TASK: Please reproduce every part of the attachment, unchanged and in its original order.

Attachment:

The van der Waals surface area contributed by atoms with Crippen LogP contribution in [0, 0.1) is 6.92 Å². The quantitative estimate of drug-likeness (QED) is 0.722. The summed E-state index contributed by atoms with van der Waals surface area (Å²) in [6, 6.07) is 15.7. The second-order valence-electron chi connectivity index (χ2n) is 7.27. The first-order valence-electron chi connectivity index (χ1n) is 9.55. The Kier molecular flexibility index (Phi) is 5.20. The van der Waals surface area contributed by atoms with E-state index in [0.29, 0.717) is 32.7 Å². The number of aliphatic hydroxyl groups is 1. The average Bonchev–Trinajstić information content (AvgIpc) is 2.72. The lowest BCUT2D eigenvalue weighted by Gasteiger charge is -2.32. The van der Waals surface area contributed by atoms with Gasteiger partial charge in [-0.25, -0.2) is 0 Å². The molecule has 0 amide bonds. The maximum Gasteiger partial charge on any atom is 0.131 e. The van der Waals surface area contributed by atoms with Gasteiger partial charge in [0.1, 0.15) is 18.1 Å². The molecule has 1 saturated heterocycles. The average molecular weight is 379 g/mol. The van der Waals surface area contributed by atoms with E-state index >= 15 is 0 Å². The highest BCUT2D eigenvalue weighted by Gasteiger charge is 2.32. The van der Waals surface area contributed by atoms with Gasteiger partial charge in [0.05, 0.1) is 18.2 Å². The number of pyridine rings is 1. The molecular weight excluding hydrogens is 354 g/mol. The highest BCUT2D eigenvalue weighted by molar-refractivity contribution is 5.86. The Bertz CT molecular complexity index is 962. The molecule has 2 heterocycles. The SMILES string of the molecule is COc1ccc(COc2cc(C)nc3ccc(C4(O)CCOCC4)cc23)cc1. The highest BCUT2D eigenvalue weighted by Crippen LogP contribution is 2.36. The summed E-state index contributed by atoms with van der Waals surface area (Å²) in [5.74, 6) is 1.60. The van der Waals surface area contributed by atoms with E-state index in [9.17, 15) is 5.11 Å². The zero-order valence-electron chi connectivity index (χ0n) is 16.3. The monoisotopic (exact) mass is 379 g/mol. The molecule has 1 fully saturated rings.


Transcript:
The van der Waals surface area contributed by atoms with Crippen LogP contribution in [0, 0.1) is 6.92 Å². The quantitative estimate of drug-likeness (QED) is 0.722. The summed E-state index contributed by atoms with van der Waals surface area (Å²) in [6, 6.07) is 15.7. The second-order valence-electron chi connectivity index (χ2n) is 7.27. The first-order valence-electron chi connectivity index (χ1n) is 9.55. The Kier molecular flexibility index (Phi) is 5.20. The van der Waals surface area contributed by atoms with E-state index in [0.29, 0.717) is 32.7 Å². The number of aliphatic hydroxyl groups is 1. The average Bonchev–Trinajstić information content (AvgIpc) is 2.72. The lowest BCUT2D eigenvalue weighted by Gasteiger charge is -2.32. The van der Waals surface area contributed by atoms with Gasteiger partial charge in [-0.25, -0.2) is 0 Å². The molecule has 0 amide bonds. The maximum Gasteiger partial charge on any atom is 0.131 e. The van der Waals surface area contributed by atoms with Gasteiger partial charge in [0.1, 0.15) is 18.1 Å². The molecule has 1 saturated heterocycles. The average molecular weight is 379 g/mol. The van der Waals surface area contributed by atoms with E-state index >= 15 is 0 Å². The highest BCUT2D eigenvalue weighted by Gasteiger charge is 2.32. The van der Waals surface area contributed by atoms with Gasteiger partial charge in [0.05, 0.1) is 18.2 Å². The number of pyridine rings is 1. The molecular weight excluding hydrogens is 354 g/mol. The highest BCUT2D eigenvalue weighted by molar-refractivity contribution is 5.86. The Bertz CT molecular complexity index is 962. The molecule has 2 heterocycles. The SMILES string of the molecule is COc1ccc(COc2cc(C)nc3ccc(C4(O)CCOCC4)cc23)cc1. The highest BCUT2D eigenvalue weighted by Crippen LogP contribution is 2.36. The summed E-state index contributed by atoms with van der Waals surface area (Å²) in [5.74, 6) is 1.60. The van der Waals surface area contributed by atoms with E-state index in [9.17, 15) is 5.11 Å². The zero-order valence-electron chi connectivity index (χ0n) is 16.3. The monoisotopic (exact) mass is 379 g/mol. The molecule has 1 fully saturated rings.